Tuesday, April 10, 2012


I'll admit that this doesn't seem emotionally healthy -- although I keep thinking it could all be part of an elaborate and not entirely crazy act of self-preservation, as I'll explain below:

Like two worried parents with a wayward child, George Zimmerman's lawyers stood puzzled in front of the Seminole County Courthouse on Tuesday and admitted they'd lost control.

Zimmerman has not talked to or communicated with them since Sunday, said Craig Sonner, one of his lawyers.

Worse, Zimmerman has done two dangerous things, his lawyers said, He telephoned a special prosecutor who's trying to put together a criminal case against him, and he called Sean Hannity of Fox News....


[Attorney Hal] Uhrig told reporters who were looking for Zimmerman like an "Easter egg hunt" to "stop looking in Florida, look much further away."

The thought I keep having -- and maybe it's utterly ridiculous -- is that what Charlie Pierce says to Hannity here is wrong:

I'm going to go way out on a limb here and say, Sean, if you've got an ounce of human dignity left in you, ... get out of this fast. The next time Zimmerman calls, tell him to get a real lawyer and to do what the lawyer tells him to do. And then hang up the phone. The man is plainly unstrung and seems to have decided that the way out of his troubles is to become a cable-television celebrity.

I keep thinking that we've become such a deranged country that maybe becoming a fugitive, and becoming Sean Hannity's confidant, actually is appropriate for George Zimmerman.

I'm imagining a bizarre scenario in which Zimmerman has fled to another state -- a very red state. He's doing it before he's indicted, and maybe he'll say that means he's not really a fugitive yet. And I could imagine that Hannity is with him on this 100%, and might even be giving him advice.

Now, if he's indicted in Florida on felony charges, federal law says he has to be extradited back to Florida. But has this become such a crazy country, particularly in its redder, more Fox-saturated precincts, that a governor might refuse to extradite Zimmerman, daring Florida to take him to court and force the extradition? Say, a Bobby Jindal or a Jan Brewer? Or maybe a sheriff would get involved -- Arpaio? And maybe Fox, or at least Hannity, would lead a wingnut-media campaign to get the crazy base angry about the indictment and the extradition order, in order to keep Zimmerman free? And could that actually work?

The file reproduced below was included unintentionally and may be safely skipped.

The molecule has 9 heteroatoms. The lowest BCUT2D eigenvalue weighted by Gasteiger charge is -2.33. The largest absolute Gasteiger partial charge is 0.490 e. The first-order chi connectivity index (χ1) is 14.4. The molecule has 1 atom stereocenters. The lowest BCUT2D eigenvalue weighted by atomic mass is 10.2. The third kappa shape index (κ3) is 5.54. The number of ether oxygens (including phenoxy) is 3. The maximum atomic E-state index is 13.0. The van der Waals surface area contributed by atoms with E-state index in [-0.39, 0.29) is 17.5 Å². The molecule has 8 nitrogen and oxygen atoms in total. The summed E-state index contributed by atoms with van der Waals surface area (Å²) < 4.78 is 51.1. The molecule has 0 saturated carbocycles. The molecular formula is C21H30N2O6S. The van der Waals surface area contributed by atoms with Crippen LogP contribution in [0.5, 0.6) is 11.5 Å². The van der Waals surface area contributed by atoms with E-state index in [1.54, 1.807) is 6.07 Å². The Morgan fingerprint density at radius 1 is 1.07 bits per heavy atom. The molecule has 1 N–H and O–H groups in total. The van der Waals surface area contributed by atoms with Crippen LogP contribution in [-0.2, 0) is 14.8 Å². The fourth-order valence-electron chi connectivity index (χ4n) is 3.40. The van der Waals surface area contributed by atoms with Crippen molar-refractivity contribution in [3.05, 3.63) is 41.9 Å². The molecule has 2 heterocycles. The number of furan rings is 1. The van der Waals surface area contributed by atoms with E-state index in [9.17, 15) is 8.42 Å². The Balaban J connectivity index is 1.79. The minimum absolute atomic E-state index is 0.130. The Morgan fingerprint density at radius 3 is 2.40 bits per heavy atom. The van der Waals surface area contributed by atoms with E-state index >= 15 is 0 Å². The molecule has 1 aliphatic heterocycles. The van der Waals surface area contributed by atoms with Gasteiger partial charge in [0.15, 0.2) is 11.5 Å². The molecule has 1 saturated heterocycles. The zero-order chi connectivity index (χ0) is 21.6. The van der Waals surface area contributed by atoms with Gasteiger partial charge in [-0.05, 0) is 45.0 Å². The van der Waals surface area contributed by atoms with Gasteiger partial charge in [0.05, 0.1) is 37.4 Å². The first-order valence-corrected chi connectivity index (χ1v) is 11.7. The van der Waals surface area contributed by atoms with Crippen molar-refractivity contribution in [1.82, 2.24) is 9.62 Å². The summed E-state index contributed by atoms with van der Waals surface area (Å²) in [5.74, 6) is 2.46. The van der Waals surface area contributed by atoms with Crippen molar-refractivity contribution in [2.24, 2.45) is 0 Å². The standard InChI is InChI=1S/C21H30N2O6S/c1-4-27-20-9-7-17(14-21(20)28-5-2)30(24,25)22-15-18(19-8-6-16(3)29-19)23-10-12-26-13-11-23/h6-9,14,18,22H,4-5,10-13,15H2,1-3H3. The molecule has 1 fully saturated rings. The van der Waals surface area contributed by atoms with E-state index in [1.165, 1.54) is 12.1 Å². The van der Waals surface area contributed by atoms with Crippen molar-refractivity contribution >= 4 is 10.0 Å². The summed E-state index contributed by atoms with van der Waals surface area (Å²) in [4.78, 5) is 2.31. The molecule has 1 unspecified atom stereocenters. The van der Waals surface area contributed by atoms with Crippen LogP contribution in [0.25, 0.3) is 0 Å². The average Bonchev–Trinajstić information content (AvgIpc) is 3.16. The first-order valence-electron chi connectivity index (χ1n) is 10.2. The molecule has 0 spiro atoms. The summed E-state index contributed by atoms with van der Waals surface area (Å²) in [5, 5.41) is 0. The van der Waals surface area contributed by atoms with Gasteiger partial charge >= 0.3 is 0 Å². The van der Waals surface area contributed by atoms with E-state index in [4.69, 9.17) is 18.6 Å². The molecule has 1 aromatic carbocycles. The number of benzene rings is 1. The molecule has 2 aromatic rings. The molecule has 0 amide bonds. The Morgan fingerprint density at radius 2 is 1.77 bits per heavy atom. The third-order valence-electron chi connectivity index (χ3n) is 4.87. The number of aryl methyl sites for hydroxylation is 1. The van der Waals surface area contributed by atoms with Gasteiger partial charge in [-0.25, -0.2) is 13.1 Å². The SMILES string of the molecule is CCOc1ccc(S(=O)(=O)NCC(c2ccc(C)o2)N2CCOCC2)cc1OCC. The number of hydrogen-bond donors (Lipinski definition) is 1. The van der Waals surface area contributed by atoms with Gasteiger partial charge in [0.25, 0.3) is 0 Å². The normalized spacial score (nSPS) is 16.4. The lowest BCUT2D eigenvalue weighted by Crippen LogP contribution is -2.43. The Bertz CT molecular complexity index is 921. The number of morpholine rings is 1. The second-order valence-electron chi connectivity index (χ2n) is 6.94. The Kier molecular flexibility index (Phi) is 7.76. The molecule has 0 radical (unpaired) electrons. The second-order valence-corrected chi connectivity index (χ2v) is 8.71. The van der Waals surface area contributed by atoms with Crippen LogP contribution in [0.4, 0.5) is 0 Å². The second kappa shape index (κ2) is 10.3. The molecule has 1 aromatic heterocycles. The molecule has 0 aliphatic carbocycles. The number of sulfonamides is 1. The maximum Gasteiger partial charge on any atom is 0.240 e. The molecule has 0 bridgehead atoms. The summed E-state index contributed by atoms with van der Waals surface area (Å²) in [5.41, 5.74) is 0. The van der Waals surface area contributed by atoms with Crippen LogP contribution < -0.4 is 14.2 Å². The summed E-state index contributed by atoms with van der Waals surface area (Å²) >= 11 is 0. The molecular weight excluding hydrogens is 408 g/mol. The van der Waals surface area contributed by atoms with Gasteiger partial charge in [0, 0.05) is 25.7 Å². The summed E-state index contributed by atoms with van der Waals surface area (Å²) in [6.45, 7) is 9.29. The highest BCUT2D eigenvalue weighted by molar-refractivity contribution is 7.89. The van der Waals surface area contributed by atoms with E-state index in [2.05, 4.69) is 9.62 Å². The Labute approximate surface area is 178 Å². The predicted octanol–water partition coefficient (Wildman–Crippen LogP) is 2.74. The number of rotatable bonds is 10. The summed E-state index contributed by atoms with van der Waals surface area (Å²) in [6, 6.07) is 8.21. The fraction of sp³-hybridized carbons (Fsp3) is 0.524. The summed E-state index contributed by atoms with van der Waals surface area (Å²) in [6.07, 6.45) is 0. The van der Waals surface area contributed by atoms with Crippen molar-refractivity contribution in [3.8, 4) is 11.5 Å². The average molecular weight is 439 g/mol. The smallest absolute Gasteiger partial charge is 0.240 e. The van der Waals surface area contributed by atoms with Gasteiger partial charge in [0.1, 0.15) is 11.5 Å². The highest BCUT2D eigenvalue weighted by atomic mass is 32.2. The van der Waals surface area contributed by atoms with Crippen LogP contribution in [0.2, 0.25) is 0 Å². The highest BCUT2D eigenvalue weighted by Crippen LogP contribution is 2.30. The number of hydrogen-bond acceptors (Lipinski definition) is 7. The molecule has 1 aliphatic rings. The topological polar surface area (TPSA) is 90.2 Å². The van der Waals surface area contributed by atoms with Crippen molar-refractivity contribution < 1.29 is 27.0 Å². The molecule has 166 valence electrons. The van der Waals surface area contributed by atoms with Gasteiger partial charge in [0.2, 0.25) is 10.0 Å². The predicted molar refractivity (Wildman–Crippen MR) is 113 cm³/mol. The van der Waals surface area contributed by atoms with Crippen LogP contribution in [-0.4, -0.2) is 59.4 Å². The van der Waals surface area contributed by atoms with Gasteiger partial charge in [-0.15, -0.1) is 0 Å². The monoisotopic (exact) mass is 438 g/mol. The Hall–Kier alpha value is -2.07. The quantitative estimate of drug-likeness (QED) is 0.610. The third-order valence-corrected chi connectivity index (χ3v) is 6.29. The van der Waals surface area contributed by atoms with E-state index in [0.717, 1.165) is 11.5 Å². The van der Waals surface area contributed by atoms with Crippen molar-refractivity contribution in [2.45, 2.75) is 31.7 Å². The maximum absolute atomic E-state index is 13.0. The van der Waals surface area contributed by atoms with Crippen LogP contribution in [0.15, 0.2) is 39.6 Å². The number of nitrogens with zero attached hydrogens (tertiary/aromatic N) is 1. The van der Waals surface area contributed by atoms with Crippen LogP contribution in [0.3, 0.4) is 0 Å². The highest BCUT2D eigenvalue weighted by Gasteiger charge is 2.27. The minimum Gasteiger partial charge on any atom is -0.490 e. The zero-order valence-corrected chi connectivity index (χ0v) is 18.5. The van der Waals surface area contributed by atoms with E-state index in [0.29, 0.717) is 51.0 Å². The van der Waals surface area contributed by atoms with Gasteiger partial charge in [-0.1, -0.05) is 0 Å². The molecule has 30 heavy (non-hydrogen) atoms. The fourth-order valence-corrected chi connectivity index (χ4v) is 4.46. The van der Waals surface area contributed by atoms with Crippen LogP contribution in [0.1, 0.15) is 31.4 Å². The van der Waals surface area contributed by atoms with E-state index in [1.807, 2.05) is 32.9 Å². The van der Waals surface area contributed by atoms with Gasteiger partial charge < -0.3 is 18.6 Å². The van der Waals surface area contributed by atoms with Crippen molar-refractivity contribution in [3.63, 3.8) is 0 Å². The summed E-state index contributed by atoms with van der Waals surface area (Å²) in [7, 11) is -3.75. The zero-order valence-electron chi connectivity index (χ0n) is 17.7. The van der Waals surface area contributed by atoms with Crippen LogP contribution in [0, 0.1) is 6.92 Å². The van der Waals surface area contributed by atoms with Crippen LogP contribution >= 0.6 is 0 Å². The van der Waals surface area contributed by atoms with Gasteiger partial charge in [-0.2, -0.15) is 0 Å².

I'm just to the point where I assume that if this particular case doesn't lead to deliberate movement-conservative-motivated flouting of the law, some case in the future will. I think we're headed to near-civil war in this country, if not literal civil war, sooner or later, so nothing would surprise me.


Danp said...

I'd bet the NRA or some shadow associate group has offered Zimmerman free counsel. They have as much to lose as he does. The former lawyers' defense seemed to be to learn the known facts, before suggesting some unknown ones that benefit him. The NRA would want a more proactive attack, and if Zimmerman is as nervous as he should be, he probably likes that strategy better. It worked out pretty well for Bernard Goetz.

Steve M. said...

Sounds very plausible.

Erik A. Prince said...

I would Hope you are wrong in this worry, but I wouldn't be surprised by much these days. Way too much crazy going around.

: smintheus :: said...

My bet's that Zimmerman is hiding inside Hannity's roll-top desk.

Anonymous said...

I'm betting on some kind of insanity defense. Sure, the rule says that only people who a reasonably afraid can kill someone else out of hand, but if the proof that you weren't "reasonably" afraid is that you're bugfsck crazy and unstable, then you win either way.

BH said...

I just hope Georgie doesn't come to Texas. We got problems enough. It'd be right up Gov. Oops' alley, though.